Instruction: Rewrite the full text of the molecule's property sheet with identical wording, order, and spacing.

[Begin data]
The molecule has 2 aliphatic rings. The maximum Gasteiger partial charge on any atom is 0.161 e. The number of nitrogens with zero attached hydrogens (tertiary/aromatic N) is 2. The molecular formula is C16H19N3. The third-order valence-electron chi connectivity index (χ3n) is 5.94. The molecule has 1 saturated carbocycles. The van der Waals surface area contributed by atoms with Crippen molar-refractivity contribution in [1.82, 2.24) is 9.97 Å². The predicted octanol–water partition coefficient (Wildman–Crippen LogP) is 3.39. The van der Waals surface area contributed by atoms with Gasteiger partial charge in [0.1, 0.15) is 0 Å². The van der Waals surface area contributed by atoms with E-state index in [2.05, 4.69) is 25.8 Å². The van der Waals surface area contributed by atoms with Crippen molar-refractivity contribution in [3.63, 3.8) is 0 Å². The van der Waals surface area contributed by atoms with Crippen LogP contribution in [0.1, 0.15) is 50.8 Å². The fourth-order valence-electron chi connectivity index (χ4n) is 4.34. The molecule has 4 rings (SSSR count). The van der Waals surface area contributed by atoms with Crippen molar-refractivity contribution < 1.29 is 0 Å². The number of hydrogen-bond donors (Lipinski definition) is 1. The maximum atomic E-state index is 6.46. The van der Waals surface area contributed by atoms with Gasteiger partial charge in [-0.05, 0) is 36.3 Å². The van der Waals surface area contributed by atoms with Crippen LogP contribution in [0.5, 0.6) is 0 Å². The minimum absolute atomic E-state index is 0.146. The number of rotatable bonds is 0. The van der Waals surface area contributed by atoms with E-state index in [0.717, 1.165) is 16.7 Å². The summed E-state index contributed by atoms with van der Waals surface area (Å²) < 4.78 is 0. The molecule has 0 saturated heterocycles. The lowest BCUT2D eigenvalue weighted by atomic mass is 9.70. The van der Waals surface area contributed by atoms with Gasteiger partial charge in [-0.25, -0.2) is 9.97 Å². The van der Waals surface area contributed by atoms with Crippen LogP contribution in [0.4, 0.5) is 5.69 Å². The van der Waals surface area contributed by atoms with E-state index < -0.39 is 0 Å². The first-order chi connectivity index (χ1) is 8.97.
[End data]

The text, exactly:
The molecule has 2 aliphatic rings. The maximum Gasteiger partial charge on any atom is 0.161 e. The number of nitrogens with zero attached hydrogens (tertiary/aromatic N) is 2. The molecular formula is C16H19N3. The third-order valence-electron chi connectivity index (χ3n) is 5.94. The molecule has 1 saturated carbocycles. The van der Waals surface area contributed by atoms with Crippen molar-refractivity contribution in [1.82, 2.24) is 9.97 Å². The predicted octanol–water partition coefficient (Wildman–Crippen LogP) is 3.39. The van der Waals surface area contributed by atoms with Gasteiger partial charge in [0.1, 0.15) is 0 Å². The van der Waals surface area contributed by atoms with E-state index in [2.05, 4.69) is 25.8 Å². The van der Waals surface area contributed by atoms with Crippen molar-refractivity contribution in [3.63, 3.8) is 0 Å². The van der Waals surface area contributed by atoms with Crippen LogP contribution in [0.1, 0.15) is 50.8 Å². The fourth-order valence-electron chi connectivity index (χ4n) is 4.34. The molecule has 4 rings (SSSR count). The van der Waals surface area contributed by atoms with Crippen molar-refractivity contribution < 1.29 is 0 Å². The number of hydrogen-bond donors (Lipinski definition) is 1. The maximum atomic E-state index is 6.46. The van der Waals surface area contributed by atoms with Gasteiger partial charge in [-0.05, 0) is 36.3 Å². The van der Waals surface area contributed by atoms with Crippen LogP contribution in [0.5, 0.6) is 0 Å². The minimum absolute atomic E-state index is 0.146. The number of rotatable bonds is 0. The van der Waals surface area contributed by atoms with E-state index in [0.717, 1.165) is 16.7 Å². The summed E-state index contributed by atoms with van der Waals surface area (Å²) < 4.78 is 0. The molecule has 0 saturated heterocycles. The lowest BCUT2D eigenvalue weighted by atomic mass is 9.70. The van der Waals surface area contributed by atoms with Gasteiger partial charge in [-0.25, -0.2) is 9.97 Å². The van der Waals surface area contributed by atoms with Crippen LogP contribution in [0.4, 0.5) is 5.69 Å². The van der Waals surface area contributed by atoms with E-state index < -0.39 is 0 Å². The first-order chi connectivity index (χ1) is 8.97.